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A Handbook of Health by Woods Hutchinson

And the small intestine greatly shortened



All living things, including ourselves, are simply bundles of sunlight, done up in the form of cabbages, cows, and kings; and so it is quite right to say that a healthy, happy child has a "sunny" disposition.

Plants and Animals Differ in their Way of Taking Food. As plants take in their sun-food and their air directly through their leaves, and their drink of salty water through their roots, they need no special opening for the purpose of eating and drinking, like a mouth; or place for storing food, like a stomach. They have mouths and stomachs all over them, in the form of tiny pores on their leaves, and hair-like tubes sticking out from their roots. They can eat with every inch of their growing surface.

But animals, that have to take their sun-food or nourishment at second-hand, in the form of solid pieces of seeds, fruits, or leaves of plants, and must take their drink in gulps, instead of soaking it up all over their surface, must have some sort of intake opening, or mouth, somewhere on the surface; and some sort of pouch, or stomach, inside the body, in which their food can be stored and digested, or melted down. By this means they also get rid of the necessity of staying rooted in one place, to suck up moisture and food from the soil. One of the chief and most striking differences between plants and animals is that animals have

mouths and stomachs, while plants have not.


How the Food Reaches the Stomach. Our body, then, has an opening, which we call the _mouth_, through which our food-fuel can be taken in. A straight delivery tube, called the _gullet_, or _esophagus_, runs down from the mouth to a bag, or pouch, called the _stomach_, in which the food is stored until it can be used to give energy to the body, just as the gasoline is stored in the automobile tank until it can be burned.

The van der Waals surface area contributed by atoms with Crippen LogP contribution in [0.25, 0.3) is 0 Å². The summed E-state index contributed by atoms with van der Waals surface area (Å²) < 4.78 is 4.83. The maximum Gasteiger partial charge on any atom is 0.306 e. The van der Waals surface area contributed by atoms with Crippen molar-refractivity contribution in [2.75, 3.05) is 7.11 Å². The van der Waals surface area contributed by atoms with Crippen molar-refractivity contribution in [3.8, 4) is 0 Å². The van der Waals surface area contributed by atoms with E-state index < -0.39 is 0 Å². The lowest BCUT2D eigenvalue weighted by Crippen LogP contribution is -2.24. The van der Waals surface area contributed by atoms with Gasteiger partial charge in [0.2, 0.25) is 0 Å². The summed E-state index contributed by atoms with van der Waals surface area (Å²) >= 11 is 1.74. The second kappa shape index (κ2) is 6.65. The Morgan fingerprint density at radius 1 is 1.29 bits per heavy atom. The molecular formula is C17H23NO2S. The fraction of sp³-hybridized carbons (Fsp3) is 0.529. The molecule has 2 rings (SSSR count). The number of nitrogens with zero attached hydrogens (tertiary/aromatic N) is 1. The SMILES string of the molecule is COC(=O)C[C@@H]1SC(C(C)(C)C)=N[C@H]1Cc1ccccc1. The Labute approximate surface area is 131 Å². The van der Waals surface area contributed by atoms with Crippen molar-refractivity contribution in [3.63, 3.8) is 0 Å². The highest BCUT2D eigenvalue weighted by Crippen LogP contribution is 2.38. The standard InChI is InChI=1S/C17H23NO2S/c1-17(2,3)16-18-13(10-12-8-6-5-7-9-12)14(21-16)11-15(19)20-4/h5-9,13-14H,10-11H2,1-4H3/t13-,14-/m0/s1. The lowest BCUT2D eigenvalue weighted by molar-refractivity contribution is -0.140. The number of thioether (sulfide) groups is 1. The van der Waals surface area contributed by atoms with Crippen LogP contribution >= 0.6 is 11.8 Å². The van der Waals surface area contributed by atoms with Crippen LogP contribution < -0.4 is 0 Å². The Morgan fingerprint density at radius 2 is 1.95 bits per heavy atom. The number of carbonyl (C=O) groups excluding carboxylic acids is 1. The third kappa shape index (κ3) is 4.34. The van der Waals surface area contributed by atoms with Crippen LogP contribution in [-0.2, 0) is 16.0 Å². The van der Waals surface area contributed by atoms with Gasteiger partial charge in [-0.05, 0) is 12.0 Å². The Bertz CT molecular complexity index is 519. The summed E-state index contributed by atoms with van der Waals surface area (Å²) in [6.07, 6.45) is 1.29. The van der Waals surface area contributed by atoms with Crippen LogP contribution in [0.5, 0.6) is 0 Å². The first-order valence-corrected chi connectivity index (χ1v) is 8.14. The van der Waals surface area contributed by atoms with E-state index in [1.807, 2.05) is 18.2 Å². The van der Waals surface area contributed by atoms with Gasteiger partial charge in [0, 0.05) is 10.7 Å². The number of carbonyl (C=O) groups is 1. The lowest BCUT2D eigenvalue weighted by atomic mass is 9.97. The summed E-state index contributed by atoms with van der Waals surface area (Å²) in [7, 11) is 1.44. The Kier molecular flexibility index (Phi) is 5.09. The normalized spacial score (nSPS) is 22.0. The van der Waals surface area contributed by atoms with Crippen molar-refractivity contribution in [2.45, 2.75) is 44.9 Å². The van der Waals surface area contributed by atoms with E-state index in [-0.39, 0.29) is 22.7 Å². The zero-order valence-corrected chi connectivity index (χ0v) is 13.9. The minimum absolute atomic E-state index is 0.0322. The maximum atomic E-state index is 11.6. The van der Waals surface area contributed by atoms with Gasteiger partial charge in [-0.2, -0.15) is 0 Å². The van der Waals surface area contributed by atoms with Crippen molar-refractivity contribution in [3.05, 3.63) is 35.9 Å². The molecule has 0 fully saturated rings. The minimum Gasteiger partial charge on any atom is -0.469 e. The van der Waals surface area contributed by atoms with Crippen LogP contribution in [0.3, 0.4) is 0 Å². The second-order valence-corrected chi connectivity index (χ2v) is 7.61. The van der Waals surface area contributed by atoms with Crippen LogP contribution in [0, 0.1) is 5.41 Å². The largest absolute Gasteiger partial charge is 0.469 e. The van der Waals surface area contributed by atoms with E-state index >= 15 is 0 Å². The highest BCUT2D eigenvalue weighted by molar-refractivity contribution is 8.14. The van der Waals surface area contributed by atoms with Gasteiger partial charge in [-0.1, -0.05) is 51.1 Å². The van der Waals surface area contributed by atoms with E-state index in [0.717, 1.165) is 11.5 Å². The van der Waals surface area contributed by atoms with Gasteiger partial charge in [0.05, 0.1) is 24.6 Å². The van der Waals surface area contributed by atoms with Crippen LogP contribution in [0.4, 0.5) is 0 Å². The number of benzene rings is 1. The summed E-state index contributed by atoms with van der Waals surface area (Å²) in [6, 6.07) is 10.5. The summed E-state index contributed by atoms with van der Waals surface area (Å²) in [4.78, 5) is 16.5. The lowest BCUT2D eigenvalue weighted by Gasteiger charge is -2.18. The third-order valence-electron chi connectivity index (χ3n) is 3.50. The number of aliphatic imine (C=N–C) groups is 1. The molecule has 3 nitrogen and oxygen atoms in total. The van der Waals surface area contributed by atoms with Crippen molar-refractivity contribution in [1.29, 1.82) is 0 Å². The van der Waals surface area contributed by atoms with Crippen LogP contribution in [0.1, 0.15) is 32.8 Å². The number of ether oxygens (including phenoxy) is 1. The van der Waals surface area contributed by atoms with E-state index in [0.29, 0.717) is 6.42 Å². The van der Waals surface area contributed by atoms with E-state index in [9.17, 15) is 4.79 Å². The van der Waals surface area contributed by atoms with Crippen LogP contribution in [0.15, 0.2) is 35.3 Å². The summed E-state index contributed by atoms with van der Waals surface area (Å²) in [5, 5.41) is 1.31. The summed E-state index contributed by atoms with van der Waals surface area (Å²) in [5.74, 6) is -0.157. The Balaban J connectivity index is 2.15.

The mouth opening is furnished with _lips_ to open and close it and assist in picking up our food and in sucking up our drink; and, as much of our food is in solid form, and as the stomach can take care only of fluid and pulpy materials, nature has provided a mill in the mouth in the form of two arches, of semicircles, of _teeth_, which grind against each other and crush the food into a pulp.


In this diagram the entire alimentary canal is shown enlarged, and the small intestine greatly shortened, in order to show distinctly the course of the food in the process of digestion.]

In the bottom or floor of the mouth, there has grown up a movable bundle of muscles, called the _tongue_, which acts as a sort of waiter, handing the food about the mouth, pushing it between the teeth, licking it out of the pouches of the cheeks to bring it back into the teeth-mill again, and finally, after it has been reduced to a pulp, gathering it up into a little ball, or _bolus_, and shooting it back down the throat, through the gullet, into the stomach.

The Intestines. When the food has been sufficiently melted and partially digested in the stomach, it is pushed on into a long tube called the _intestine_, or _bowel_. During its passage through this part of the food tube, it is taken up into the veins, and carried to the heart. From here it is pumped all over the body to feed and nourish the millions of little cells of which the body is built. This bowel tube, or intestine, which, on account of its length, is arranged in coils, finally delivers the undigested remains of the food into a somewhat larger tube called the _large intestine_, in the lower and back part of the body, where its remaining moisture is sucked out of it, and its solid waste material passed out of the body through the _rectum_ in the form of the _feces_.

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